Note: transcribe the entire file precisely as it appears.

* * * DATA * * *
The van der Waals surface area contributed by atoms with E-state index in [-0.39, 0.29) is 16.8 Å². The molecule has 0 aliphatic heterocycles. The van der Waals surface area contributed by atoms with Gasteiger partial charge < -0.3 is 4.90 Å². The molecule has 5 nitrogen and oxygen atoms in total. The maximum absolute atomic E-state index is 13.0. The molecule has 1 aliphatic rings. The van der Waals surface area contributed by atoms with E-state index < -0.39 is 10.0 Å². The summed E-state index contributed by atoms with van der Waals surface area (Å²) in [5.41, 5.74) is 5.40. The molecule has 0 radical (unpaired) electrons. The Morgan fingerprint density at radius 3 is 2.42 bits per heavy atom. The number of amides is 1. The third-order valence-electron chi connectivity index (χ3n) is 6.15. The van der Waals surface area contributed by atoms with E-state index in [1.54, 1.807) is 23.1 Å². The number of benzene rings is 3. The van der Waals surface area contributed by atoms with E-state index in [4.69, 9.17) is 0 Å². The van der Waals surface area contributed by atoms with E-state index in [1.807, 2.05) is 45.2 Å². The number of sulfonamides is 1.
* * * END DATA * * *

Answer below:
The van der Waals surface area contributed by atoms with E-state index in [-0.39, 0.29) is 16.8 Å². The molecule has 0 aliphatic heterocycles. The van der Waals surface area contributed by atoms with Gasteiger partial charge < -0.3 is 4.90 Å². The molecule has 5 nitrogen and oxygen atoms in total. The maximum absolute atomic E-state index is 13.0. The molecule has 1 aliphatic rings. The van der Waals surface area contributed by atoms with E-state index < -0.39 is 10.0 Å². The summed E-state index contributed by atoms with van der Waals surface area (Å²) in [5.41, 5.74) is 5.40. The molecule has 0 radical (unpaired) electrons. The Morgan fingerprint density at radius 3 is 2.42 bits per heavy atom. The number of amides is 1. The third-order valence-electron chi connectivity index (χ3n) is 6.15. The van der Waals surface area contributed by atoms with E-state index in [1.54, 1.807) is 23.1 Å². The number of benzene rings is 3. The van der Waals surface area contributed by atoms with E-state index in [4.69, 9.17) is 0 Å². The van der Waals surface area contributed by atoms with E-state index in [1.807, 2.05) is 45.2 Å². The number of sulfonamides is 1.